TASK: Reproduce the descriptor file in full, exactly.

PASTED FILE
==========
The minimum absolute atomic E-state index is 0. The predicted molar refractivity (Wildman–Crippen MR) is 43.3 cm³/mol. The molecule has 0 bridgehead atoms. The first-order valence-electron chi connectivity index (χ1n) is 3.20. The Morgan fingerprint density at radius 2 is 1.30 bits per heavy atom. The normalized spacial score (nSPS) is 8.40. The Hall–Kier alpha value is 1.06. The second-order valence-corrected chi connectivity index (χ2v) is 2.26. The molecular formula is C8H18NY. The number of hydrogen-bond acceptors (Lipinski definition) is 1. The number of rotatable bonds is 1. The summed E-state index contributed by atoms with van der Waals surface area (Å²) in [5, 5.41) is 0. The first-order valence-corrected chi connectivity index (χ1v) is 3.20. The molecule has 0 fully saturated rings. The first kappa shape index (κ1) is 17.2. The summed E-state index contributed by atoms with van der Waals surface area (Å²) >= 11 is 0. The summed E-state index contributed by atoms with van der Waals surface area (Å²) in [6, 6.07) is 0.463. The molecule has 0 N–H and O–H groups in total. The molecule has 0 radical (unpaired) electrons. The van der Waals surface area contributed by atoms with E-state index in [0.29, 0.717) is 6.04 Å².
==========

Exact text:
The minimum absolute atomic E-state index is 0. The predicted molar refractivity (Wildman–Crippen MR) is 43.3 cm³/mol. The molecule has 0 bridgehead atoms. The first-order valence-electron chi connectivity index (χ1n) is 3.20. The Morgan fingerprint density at radius 2 is 1.30 bits per heavy atom. The normalized spacial score (nSPS) is 8.40. The Hall–Kier alpha value is 1.06. The second-order valence-corrected chi connectivity index (χ2v) is 2.26. The molecular formula is C8H18NY. The number of hydrogen-bond acceptors (Lipinski definition) is 1. The number of rotatable bonds is 1. The summed E-state index contributed by atoms with van der Waals surface area (Å²) in [5, 5.41) is 0. The first-order valence-corrected chi connectivity index (χ1v) is 3.20. The molecule has 0 fully saturated rings. The first kappa shape index (κ1) is 17.2. The summed E-state index contributed by atoms with van der Waals surface area (Å²) >= 11 is 0. The summed E-state index contributed by atoms with van der Waals surface area (Å²) in [6, 6.07) is 0.463. The molecule has 0 N–H and O–H groups in total. The molecule has 0 radical (unpaired) electrons. The van der Waals surface area contributed by atoms with E-state index in [0.29, 0.717) is 6.04 Å².